To cope with loss, oncologists simply forget. Perhaps, “forget” is not the right word. “Compartmentalize,” “separate” or simply “contain,” may be better. We put all those wonderful people who have died, all that suffering, all those lives, in a corner closet of our minds, close the door and lock them away.
Perhaps. However, all those memories remain; they are part of me. Quietly, they change how I practice medicine, what I feel and how I live. Sometimes, they come back in remarkable ways.
Almost three decades ago, when I finished training and went into practice, I took an intensive review course in Cancer Medicine, in Boston. I remember the excitement of the newest research, the brilliant ideas and the astonishing diversity of disease. Most of the illnesses we discussed I had read about and studied, but I had never seen. I was frightened, but thrilled, to be starting my career. I wondered what I would see and do.
This week, I returned to Boston, to take that same review course. I was feeling a little rusty around the edges and decided that 50 hours of focused lecture about the newest discoveries, given by the best minds in oncology, would do be good for my patients and me. I was not wrong. The course was exciting, revealing and cutting edge.
However, this time, 28 years later, there is a difference. Of course, the science of cancer medicine has advanced tremendously, with several hundred thousand articles published, thousands of new treatments and an understanding of disease barely dreamed in 1987. Now the core of advancing oncology is not biochemistry and x-rays, but immunology, computers and genetics. However, that is not the only vital, critical change. The big difference for me is the 25,000 patients I have seen since the first time I came to Boston.
As I sit in the lecture hall, and the speaker puts a PowerPoint slide on the screen, and he discusses a new therapy or particular disease breakthrough, I find that his words, the images on the screen, open, just a little, that place in my mind, in my soul, where I store all the hardest memories. I am forced to remember. The door opens up, just enough, to let out one or two patients who suffered from that particular cancer. In that moment, that patient, that person, that family, is with me again.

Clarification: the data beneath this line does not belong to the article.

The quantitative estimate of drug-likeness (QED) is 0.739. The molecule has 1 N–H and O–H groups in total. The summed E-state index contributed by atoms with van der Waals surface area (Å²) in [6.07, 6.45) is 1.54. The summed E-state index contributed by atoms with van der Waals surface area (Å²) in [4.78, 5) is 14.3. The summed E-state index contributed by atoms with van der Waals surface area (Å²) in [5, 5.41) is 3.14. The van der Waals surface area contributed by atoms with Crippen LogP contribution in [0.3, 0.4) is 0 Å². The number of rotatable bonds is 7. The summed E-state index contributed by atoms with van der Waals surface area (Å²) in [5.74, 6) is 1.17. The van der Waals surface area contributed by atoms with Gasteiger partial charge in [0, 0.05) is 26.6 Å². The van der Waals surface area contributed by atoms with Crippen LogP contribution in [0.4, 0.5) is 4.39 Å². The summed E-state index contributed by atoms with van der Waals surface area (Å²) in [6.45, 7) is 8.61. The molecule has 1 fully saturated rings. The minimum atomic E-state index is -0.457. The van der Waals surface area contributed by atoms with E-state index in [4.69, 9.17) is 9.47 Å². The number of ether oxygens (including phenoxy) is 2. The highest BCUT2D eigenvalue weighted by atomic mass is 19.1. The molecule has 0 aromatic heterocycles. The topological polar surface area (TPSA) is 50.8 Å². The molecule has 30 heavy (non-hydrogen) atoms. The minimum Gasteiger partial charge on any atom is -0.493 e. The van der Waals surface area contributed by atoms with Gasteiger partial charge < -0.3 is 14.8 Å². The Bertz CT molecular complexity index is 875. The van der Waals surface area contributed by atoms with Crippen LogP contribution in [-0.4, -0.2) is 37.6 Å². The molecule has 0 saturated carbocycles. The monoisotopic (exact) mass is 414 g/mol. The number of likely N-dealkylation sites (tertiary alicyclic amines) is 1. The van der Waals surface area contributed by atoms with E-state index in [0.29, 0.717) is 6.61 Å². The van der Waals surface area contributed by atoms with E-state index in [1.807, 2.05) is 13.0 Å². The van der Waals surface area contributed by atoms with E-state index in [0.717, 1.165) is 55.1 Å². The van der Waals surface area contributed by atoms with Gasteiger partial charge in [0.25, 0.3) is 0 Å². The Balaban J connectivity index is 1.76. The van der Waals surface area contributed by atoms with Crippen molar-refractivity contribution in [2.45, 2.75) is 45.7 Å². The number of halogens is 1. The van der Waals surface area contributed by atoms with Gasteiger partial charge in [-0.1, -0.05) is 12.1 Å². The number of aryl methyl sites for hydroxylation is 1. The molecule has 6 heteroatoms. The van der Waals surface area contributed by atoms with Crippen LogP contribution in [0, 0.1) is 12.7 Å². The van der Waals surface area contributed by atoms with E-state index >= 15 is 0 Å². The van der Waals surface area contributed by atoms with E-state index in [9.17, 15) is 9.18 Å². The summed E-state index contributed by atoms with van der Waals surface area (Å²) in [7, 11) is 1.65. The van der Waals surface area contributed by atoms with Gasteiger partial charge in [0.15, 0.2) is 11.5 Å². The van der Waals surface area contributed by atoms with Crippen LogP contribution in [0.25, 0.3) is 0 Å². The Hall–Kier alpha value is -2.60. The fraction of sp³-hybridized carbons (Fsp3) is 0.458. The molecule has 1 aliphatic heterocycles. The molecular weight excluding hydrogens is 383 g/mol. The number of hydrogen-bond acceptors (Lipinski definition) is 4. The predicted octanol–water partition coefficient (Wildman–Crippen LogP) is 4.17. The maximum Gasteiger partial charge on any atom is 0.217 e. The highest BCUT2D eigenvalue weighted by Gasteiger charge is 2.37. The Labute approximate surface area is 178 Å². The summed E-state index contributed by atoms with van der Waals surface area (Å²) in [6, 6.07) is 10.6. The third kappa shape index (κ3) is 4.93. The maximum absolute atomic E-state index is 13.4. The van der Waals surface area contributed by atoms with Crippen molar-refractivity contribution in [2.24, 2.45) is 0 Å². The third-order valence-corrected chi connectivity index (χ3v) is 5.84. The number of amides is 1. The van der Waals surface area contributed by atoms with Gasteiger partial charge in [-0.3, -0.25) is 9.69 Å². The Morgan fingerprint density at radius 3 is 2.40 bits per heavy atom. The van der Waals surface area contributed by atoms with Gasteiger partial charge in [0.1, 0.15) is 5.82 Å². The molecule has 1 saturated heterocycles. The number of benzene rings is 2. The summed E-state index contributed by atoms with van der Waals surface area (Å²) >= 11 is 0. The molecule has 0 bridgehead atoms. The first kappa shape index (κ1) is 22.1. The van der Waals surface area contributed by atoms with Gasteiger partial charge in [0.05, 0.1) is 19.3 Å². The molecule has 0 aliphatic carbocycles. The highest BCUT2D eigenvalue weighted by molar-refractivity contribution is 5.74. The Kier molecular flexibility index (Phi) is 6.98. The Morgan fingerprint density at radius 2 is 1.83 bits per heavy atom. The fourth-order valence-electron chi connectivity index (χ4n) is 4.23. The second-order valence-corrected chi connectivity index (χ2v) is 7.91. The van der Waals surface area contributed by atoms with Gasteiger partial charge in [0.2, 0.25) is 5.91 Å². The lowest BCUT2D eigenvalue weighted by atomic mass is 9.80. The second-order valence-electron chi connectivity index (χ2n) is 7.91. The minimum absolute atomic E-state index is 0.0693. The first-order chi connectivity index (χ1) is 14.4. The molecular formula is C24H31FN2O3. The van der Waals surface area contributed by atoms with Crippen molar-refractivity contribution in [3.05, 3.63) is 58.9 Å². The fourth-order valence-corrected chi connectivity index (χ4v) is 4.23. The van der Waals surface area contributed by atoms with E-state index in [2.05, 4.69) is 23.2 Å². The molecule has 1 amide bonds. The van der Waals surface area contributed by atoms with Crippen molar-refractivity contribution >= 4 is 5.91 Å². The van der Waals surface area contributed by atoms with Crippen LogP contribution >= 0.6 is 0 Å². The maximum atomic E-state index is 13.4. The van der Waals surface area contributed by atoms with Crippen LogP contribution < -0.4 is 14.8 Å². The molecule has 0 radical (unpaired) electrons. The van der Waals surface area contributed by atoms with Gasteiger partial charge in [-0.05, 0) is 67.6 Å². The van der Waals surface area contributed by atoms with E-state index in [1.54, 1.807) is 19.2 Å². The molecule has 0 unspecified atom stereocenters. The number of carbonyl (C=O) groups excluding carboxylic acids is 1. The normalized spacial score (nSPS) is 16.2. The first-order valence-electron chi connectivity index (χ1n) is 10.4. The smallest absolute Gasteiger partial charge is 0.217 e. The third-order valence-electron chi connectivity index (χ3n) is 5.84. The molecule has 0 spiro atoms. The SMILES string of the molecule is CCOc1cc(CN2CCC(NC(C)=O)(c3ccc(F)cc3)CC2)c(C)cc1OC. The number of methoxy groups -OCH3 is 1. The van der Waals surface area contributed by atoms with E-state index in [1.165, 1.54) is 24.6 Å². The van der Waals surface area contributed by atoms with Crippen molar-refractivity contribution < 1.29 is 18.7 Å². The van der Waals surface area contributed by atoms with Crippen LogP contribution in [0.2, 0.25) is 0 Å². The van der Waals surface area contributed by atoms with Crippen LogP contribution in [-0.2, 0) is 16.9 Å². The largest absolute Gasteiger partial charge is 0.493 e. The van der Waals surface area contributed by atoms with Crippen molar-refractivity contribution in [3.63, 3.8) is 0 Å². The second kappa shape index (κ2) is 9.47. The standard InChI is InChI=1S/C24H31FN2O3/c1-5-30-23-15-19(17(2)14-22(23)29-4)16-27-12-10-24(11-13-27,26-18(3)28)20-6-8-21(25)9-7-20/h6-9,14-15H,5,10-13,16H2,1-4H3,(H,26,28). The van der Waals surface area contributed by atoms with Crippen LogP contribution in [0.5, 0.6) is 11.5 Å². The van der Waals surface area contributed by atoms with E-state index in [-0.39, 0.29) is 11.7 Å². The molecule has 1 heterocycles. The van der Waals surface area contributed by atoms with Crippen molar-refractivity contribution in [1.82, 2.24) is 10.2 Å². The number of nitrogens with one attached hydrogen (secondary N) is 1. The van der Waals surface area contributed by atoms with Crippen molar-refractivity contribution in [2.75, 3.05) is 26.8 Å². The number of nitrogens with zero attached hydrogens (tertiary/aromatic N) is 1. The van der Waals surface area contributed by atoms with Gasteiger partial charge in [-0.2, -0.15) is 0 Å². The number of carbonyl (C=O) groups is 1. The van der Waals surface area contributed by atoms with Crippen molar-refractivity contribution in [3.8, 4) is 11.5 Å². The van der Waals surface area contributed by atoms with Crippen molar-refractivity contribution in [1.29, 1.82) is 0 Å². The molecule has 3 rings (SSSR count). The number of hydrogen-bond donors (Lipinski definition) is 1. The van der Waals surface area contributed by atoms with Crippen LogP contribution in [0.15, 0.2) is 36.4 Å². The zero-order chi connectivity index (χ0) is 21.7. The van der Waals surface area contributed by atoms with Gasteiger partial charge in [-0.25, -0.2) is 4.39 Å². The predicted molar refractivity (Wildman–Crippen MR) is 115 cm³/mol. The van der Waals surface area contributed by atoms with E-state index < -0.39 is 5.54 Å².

I remember the disease and what it did to that person, who, for a short while, depended on me. I remember the hopes, the prayers and the battle. I remember fear and suffering. I remember joy, celebration and love. I remember the treatments, in victory or defeat. Sometimes, in the most searing of moments, I remember the mistakes I made.
These are not mistakes in the “state-of-the-art” medicine I practiced. These are the things I did, which harmed or neglected, for which there was no better choice. They are the losses and errors which can be seen clearly now, looking back, through the advance of science and the perfection of hindsight. These people suffered and died because oncology did not known then, what we know now.
It is hard to hear the latest science, that most marvelous discovery, and not think of that young mother, that old man, that joyous artist, that vital leader or that smiling child, who could be saved today, but because they were sick 25, 15 or even 5 years ago, died. It rips my heart to hear discoveries, which indict my best efforts, my greatest gifts and hardest work. However, the regret rings hollow, when faced with overgrown headstones and all that remains of a life is ash in an urn.
I wonder if the changes, the advancements in medicine, in life itself, can clash so violently with the ghosts of the past, as to make one welcome failing memory, or seek pathologic distraction to reinforce denial. Perhaps. Nonetheless, in order to use the latest tools and fight for today’s patients, I will gently close the closet door, once again. However, wisps of memory, of those lives, will always remain. Every cure is built on the dreams and graves of those that have come before.